Enhancing the diagnostics of crop development by speeding up the verification of their measurements.
ENS-Lyon/CNRS, Sony CSL, Inria
2019 - 2 months
The time to compare automatic and manual measurements has been divided by 4.
We have provided the ROMI Plant Viewer project with a 3D visual analysis tool to help speed up the verification of plant measurements. It helps researchers diagnose crop development more efficiently and improve their image recognition algorithms.
The ROMI platform provides open-source tools to help organic and polyculture farming communities monitor their crops. Among these tools, image recognition algorithms can be used to extract measurements from the collected plant scans. The results of these algorithms are not directly readable, and require an interface to be understood, verified and processed. Sony Computer Science Lab entrusted us with the creation of this interface.
The Romi Scan tool allows researchers from different laboratories to collaborate on automatic plant measurement algorithms.
Currently, the data used comes from laboratory experiments, in which plants are measured using a photogrammetry box. In the future, these measurements will be taken by robots and light drones directly in the fields.
Using the visual analytics tool, researchers can check internode distances and divergence angles to analyze plant development.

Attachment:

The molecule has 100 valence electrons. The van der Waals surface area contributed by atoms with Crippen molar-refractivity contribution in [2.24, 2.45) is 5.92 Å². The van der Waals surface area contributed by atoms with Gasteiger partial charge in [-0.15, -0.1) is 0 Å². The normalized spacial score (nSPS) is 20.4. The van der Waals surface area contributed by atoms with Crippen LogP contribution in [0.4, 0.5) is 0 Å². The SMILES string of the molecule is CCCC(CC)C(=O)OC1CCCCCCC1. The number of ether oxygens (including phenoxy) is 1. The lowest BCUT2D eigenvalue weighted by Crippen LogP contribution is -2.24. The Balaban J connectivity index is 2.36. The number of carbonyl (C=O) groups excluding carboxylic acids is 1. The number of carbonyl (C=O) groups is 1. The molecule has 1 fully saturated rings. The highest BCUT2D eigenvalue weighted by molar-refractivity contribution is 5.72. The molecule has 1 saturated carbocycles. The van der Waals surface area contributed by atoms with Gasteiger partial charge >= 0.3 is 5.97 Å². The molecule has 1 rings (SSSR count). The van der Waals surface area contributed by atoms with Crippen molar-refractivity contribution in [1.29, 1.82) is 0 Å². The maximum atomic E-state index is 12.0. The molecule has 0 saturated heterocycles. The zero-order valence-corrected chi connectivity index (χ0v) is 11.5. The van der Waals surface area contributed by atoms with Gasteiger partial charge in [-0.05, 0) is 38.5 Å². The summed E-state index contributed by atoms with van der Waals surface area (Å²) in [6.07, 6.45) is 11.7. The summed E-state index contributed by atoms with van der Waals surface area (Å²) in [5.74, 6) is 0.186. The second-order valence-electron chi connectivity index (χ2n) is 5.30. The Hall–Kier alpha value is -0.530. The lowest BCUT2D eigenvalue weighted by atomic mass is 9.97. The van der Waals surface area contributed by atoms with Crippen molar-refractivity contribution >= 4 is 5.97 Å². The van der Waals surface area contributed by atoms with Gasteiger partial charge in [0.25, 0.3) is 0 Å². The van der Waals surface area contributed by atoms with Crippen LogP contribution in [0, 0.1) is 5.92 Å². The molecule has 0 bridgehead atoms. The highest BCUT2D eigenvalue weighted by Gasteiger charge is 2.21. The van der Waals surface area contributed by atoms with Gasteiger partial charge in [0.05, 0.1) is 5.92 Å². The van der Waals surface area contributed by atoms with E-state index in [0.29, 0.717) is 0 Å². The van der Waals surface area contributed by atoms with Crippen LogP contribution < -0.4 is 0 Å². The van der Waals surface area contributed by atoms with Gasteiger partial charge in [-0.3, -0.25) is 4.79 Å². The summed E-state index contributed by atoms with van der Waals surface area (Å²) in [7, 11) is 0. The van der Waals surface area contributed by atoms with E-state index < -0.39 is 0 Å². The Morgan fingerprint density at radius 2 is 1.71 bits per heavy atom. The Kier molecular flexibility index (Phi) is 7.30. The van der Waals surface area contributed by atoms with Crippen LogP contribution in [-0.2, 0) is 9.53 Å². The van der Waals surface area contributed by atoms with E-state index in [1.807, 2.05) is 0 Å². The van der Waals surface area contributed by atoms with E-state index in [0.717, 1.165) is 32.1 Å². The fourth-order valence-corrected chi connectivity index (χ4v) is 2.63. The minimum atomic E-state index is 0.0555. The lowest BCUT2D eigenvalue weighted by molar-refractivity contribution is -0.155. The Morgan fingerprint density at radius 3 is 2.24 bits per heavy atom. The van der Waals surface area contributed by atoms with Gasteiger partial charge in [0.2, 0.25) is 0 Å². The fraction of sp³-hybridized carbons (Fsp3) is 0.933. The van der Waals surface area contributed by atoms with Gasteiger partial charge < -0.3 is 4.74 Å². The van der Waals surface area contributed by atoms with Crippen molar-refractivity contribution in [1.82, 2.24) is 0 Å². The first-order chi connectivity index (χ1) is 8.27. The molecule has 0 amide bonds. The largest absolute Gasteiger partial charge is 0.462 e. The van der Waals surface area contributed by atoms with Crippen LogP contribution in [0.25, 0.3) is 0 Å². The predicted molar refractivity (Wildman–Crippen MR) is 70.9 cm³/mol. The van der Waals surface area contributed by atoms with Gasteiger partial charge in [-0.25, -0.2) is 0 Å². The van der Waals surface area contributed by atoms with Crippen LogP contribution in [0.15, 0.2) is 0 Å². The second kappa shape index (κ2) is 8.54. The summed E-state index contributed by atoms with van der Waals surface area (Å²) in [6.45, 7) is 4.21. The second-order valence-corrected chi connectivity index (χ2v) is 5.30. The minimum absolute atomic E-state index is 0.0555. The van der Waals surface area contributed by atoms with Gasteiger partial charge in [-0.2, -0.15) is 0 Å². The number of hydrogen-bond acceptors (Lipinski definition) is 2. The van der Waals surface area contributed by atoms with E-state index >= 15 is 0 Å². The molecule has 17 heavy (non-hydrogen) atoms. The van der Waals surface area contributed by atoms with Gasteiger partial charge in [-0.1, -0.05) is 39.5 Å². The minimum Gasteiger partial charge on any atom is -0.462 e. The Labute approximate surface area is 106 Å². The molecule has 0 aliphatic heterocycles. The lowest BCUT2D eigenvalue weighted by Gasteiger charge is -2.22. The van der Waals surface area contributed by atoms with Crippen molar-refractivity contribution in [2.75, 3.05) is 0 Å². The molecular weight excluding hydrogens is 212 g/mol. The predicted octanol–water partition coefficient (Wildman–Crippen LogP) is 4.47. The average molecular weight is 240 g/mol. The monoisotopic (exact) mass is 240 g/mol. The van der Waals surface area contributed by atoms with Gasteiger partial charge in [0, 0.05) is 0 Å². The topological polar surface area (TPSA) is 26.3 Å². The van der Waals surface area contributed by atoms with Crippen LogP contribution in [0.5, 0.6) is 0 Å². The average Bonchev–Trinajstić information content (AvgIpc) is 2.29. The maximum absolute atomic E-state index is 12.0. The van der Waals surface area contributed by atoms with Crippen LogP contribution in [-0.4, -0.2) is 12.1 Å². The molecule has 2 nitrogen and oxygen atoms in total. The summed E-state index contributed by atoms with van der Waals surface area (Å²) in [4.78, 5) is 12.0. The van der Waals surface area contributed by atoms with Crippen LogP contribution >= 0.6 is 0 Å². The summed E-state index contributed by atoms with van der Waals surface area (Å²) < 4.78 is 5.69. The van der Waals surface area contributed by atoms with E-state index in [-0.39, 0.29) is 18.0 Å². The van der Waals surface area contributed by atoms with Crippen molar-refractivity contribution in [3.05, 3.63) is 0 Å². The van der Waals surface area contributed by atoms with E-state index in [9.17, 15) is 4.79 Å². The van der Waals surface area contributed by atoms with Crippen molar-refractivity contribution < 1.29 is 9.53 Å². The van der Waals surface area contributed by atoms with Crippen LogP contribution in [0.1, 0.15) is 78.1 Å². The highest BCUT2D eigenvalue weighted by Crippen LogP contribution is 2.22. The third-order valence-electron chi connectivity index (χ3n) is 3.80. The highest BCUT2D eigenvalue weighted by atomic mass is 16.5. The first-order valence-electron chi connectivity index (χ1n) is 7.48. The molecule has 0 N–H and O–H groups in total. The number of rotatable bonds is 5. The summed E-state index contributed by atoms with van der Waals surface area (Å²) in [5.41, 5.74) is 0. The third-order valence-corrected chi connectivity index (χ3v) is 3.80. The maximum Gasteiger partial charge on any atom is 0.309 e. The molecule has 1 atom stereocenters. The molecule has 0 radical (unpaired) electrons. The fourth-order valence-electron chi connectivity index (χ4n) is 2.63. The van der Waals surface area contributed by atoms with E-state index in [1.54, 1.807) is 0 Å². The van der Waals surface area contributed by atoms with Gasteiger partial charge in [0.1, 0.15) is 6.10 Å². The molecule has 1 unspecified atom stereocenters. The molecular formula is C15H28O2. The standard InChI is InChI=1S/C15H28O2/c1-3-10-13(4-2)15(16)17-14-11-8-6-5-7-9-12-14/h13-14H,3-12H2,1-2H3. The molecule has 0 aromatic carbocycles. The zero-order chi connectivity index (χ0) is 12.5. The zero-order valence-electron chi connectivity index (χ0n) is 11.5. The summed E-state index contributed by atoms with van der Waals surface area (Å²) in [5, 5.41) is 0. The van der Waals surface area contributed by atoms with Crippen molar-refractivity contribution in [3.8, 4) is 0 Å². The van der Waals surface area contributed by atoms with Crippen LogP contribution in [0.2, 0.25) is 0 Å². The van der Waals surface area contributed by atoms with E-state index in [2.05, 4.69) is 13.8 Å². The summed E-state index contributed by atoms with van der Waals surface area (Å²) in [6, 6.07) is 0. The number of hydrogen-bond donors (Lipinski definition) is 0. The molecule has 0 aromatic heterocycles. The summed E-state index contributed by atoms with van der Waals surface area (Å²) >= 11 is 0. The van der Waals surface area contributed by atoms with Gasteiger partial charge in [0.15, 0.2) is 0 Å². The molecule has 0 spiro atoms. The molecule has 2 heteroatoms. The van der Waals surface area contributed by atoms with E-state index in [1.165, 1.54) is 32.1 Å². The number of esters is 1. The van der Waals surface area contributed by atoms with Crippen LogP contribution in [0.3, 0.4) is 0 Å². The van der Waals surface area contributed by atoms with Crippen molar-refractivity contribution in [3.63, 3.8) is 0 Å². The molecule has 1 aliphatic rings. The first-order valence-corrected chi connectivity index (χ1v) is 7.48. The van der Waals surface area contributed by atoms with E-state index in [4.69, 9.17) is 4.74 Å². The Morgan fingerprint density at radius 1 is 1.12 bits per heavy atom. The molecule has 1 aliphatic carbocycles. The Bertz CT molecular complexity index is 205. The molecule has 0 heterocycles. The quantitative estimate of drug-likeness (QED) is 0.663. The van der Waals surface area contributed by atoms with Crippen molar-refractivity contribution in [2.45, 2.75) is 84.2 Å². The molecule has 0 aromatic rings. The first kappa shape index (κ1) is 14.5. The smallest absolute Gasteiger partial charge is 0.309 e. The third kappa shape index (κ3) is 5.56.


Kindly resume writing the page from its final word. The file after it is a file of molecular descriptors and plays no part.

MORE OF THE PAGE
The ability to render data in 3D and match it to the plant scans was crucial for this project. We therefore carried out 3D rendering tests right from the start, to quickly assess technical feasibility. We then focused on developing the interface’s usability and user experience by making wireframes.
Experts can verify the quality of the photogrammetric scans using several view modes: a Mesh view, a Point Cloud view, a Skeleton view, and an Organs view.
We used 3D modeling and interactive data visualization to help researchers quickly check the quality of photogrammetric scans. We designed the interface to make it easy to compare automatically collected data with manual measurements. This allows researchers to swiftly identify problems within their algorithms and improve them.
The interface allows researchers to save significant time when analyzing the results of their algorithms. Furthermore, it improves their working comfort and allows them to focus on essential information. Finally, the tool promotes collaboration between researchers by centralizing measurements and experiments carried out in different laboratories.
ROMI is part of the European Union’s research and innovation program “Horizon 2020” (grant agreement ID: 773875). The project’s source code has been made public on https://github.com/romi/3d-plantviewer.